One of the few who previously had done research into southern gospel was folklorist Charles K. Wolfe, a legendary scholar of the vernacular music of the American South and a professor at MTSU. Dr. Wolfe passed away in February 2006. By that time, Shearon had been doing his research for almost two years. At the campus memorial service for Wolfe, Shearon approached Mary Nichols, a video producer who had produced several music-related documentaries. He asked if she would be interested in collaborating on a documentary about the tradition. She agreed, and the result is I'll Keep On Singing.

About the producers:
Stephen Shearon and Mary Nichols are professors in the MTSU School of Music and Department of Electronic Media Communication, respectively. Shearon is a musicologist who has been studying the southern gospel convention tradition since 2004 and has done numerous presentations on the subject in recent years. With Paul Wells and the Center for Popular Music, he organized the 2008 conference "Farther Along";: A Conference on the Southern Gospel Convention-Singing Tradition. Nichols is a documentary video producer whose music-related works include Schoolhouse Sessions: Community Music from West Tennessee, Schoolhouse Sessions 2: The Music Continues, and Stories and Songs of the Tennessee Music Box with David Schnaufer.

You can find out about gospel singing conventions and singing schools on the Internet at http://gospelsingingconventions.com/.

Order your DVD(s): Ill Keep on Singing

  1. Send an e-mail to Stephen Shearon ( sshearon@mtsu.edu), request the number of DVD(s) you would like to receive and provide your postal address. (All DVDs are sent via the US Postal Service.)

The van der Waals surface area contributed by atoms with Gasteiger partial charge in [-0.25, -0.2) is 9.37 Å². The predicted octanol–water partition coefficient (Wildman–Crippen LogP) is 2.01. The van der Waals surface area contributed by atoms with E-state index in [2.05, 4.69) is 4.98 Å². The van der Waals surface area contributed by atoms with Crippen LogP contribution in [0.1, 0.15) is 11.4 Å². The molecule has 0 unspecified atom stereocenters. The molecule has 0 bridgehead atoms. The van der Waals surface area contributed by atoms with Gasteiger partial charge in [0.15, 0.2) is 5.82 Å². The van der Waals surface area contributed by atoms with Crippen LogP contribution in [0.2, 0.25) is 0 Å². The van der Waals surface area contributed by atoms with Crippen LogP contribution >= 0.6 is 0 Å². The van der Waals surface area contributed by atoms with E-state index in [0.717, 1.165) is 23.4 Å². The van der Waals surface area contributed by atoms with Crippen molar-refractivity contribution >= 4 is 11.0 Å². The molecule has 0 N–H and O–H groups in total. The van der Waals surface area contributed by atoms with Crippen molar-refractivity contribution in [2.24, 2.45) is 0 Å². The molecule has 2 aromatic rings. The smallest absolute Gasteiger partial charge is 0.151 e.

2. Write a check for $15 per DVD payable to "Middle Tennessee State University" or "MTSU":

  3. Send your check to:

Stephen Shearon
School of Music, Box 47
Middle Tennessee State University
Murfreesboro, TN 37132



Screening History

2009November 14 -- 74th Annual Gospel Singing Convention, Nashville, Arkansas, USA

2010October 16 -- 122nd Annual Meeting of the American Folklore Society, Nashville, Tennessee, USA


Scheduled Screenings

2011March 10 -- 37th Annual Conference of the Society for American Music, Cincinnati, Ohio, USA

2011July 13-19 -- 41st World Conference of the International Council for Traditional Music, Memorial University, St. John's, Newfoundland, CANADA


Broadcast History


2011 January 14 -- WNPT (Nashville Public Television), 7:00 and 11:00 P.M.


What People Are Saying About I'll Keep On Singing


Rev. Barnwell and Mrs. Annabelle Anderson, Jacksonville, Texas
April 2, 2010 - "Keep On Singing"; arrived Tuesday and we viewed it the same day. It was every bit as good as we remembered it from the national convention in Arkansas. Again, many thanks for a superb job.
June 4, 2010 - We have viewed I'll Keep On Singing several times, and it gets better each time we see it. You did an excellent piece of work.

Dr. Richard Colwell, New England Conservatory and Professor emeritus, University of Illinois at Urbana-Champaign